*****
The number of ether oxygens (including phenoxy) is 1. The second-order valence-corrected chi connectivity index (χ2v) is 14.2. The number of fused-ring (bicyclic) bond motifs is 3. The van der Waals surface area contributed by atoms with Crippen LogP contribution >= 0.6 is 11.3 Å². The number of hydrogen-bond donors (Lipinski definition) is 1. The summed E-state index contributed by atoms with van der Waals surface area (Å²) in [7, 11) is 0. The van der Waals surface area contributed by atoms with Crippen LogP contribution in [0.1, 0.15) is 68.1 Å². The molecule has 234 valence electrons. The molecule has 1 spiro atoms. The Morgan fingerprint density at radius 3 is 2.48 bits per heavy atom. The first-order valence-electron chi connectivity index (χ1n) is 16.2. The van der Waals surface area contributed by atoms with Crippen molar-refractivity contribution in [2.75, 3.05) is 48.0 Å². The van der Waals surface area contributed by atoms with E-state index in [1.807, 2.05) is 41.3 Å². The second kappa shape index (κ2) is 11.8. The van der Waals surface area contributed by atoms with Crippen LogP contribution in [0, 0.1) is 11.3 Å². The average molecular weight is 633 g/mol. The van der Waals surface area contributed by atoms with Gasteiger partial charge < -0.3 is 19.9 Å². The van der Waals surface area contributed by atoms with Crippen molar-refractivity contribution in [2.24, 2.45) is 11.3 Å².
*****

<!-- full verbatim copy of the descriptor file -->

The number of ether oxygens (including phenoxy) is 1. The second-order valence-corrected chi connectivity index (χ2v) is 14.2. The number of fused-ring (bicyclic) bond motifs is 3. The van der Waals surface area contributed by atoms with Crippen LogP contribution >= 0.6 is 11.3 Å². The number of hydrogen-bond donors (Lipinski definition) is 1. The summed E-state index contributed by atoms with van der Waals surface area (Å²) in [7, 11) is 0. The van der Waals surface area contributed by atoms with Crippen LogP contribution in [0.1, 0.15) is 68.1 Å². The molecule has 234 valence electrons. The molecule has 1 spiro atoms. The Morgan fingerprint density at radius 3 is 2.48 bits per heavy atom. The first-order valence-electron chi connectivity index (χ1n) is 16.2. The van der Waals surface area contributed by atoms with Crippen molar-refractivity contribution in [2.75, 3.05) is 48.0 Å². The van der Waals surface area contributed by atoms with E-state index in [1.807, 2.05) is 41.3 Å². The second kappa shape index (κ2) is 11.8. The van der Waals surface area contributed by atoms with Crippen LogP contribution in [0, 0.1) is 11.3 Å². The average molecular weight is 633 g/mol. The van der Waals surface area contributed by atoms with Gasteiger partial charge < -0.3 is 19.9 Å². The van der Waals surface area contributed by atoms with Crippen molar-refractivity contribution in [2.24, 2.45) is 11.3 Å².